On August the 27th, 1883, the eruption of Krakatoa produced a sound so loud, it shattered the eardrums of sailors that were 40 miles away from the island’s radius. More than 35,000 people lost their lives and the eruption and following tsunamis destroyed many homes. Throughout history, there have been many catastrophic events that have been triggered by the forces of nature. The terrible earthquake of Lisbon in 1755 is one such example. Nevertheless, the blast from this volcanic disaster has been remembered as the loudest sound the Earth ever produced.
Krakatoa, or as it is known in Indonesian, Krakatau, is a volcanic island between the islands of Java and Sumatra. It is situated in the Sunda Strait and the name Krakatoa is also used to refer to what’s left of the island, following the aftermath of the gigantic eruption in 1883.
The eruption of Krakatoa began on the 26th of August, 1883, culminating with several destructive eruptions of the remaining caldera. At 10:00 a.m. local time, the ear-splitting blast emerged from Krakatoa and it was heard 1,300 miles away in the Andaman and Nicobar islands. Reportedly, the sound that the people heard was equivalent to that of guns or cannons firing. The sound could also heard in New Guinea and Western Australia, 2,000 miles away from the blast radius, and on an island near Mauritius, 3,000 miles away.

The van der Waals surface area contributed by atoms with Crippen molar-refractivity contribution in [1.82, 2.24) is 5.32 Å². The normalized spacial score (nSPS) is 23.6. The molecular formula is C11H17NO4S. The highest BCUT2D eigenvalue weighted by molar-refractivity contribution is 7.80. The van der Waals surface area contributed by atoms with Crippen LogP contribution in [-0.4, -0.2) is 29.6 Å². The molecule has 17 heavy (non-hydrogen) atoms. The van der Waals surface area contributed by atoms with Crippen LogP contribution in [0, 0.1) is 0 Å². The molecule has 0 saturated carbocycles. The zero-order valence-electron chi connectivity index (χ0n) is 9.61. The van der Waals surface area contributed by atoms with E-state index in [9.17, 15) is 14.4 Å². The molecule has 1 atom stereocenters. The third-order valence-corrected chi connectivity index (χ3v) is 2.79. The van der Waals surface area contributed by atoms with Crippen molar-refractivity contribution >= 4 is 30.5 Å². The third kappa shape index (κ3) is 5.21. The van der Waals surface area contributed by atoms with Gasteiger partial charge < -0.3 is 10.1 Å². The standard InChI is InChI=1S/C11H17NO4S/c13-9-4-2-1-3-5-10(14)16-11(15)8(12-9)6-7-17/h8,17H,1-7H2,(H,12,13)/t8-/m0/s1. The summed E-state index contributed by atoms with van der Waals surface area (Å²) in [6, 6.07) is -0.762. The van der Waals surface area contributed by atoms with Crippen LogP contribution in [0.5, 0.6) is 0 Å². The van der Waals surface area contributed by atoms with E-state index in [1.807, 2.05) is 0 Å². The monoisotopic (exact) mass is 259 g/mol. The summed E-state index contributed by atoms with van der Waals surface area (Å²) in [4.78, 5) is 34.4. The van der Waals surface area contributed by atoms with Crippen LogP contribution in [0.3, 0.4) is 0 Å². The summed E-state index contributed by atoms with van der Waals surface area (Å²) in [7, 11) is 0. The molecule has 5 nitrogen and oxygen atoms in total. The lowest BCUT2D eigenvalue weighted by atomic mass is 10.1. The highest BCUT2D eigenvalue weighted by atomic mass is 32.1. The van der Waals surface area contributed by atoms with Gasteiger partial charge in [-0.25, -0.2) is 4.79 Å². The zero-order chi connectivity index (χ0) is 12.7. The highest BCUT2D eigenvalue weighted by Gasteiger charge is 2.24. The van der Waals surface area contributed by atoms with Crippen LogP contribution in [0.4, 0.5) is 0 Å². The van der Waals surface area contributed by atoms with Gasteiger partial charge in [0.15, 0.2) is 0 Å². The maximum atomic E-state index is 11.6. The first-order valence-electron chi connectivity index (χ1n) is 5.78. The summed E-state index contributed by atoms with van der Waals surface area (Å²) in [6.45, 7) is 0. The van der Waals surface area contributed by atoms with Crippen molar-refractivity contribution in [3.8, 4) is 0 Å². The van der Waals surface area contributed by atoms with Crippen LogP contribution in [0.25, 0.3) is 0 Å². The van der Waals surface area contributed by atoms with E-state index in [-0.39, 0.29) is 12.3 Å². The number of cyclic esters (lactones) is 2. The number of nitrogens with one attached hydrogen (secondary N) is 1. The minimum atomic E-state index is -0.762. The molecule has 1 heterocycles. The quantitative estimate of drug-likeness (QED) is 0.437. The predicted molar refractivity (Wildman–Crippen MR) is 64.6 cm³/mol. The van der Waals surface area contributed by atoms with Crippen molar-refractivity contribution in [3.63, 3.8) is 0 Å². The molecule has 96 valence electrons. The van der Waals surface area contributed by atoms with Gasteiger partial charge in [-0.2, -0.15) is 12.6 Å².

All things considered, many people from 50 different countries were disturbed by the booming sound, covering a thirteenth of the globe. By the next day, the eruption almost completely destroyed the island and its surrounding grounds. Additionally, the eruption caused volcanic smoke that reached 17 miles into the sky. The smoke particles produced a volcanic winter, reducing worldwide temperatures by an average of 1.2 °C for five years.
Reportedly, a barometer located at the Batavia gasworks, which is 100 miles away from Krakatoa, measured the pressure from the eruption. The air-pressure spike was calculated to over 172 decibels of sound pressure. It takes more than 130 decibels for the average person to feel pain in the ear. In other words, immensely loud noise. Almost 7 hours after the blast, a spike of air-pressure was registered in Calcutta. After 12 hours, St. Petersburg’s barometer also picked up the blast, which serves as an example how fast the shockwave traveled. The wave reverberated 3-4 times across the planet, upsetting barometers everywhere.
The gigantic explosion created tsunamis over 100 feet high. As a result, the tsunamis swept away many villages and coastal settlements. The death toll was estimated at over 35,000 people, not to mention indirect casualties from the volcanic winter.
Consequently, a new island volcano appeared in the area between Perboewatan and Danan. It was named Anak Krakatau (Child of Krakatau). Its eruptions were mostly ash, as the two islands that followed were quickly eroded away. The island broke water in August 1930 and started producing lava flows and to this day, many volcanologists are interested in this specific area for various studies.
The Krakatoa eruption of 1883 is a reminder that man is not always capable of averting the brute force of nature. It is times like this that the only precaution would be to evacuate and hope for the best.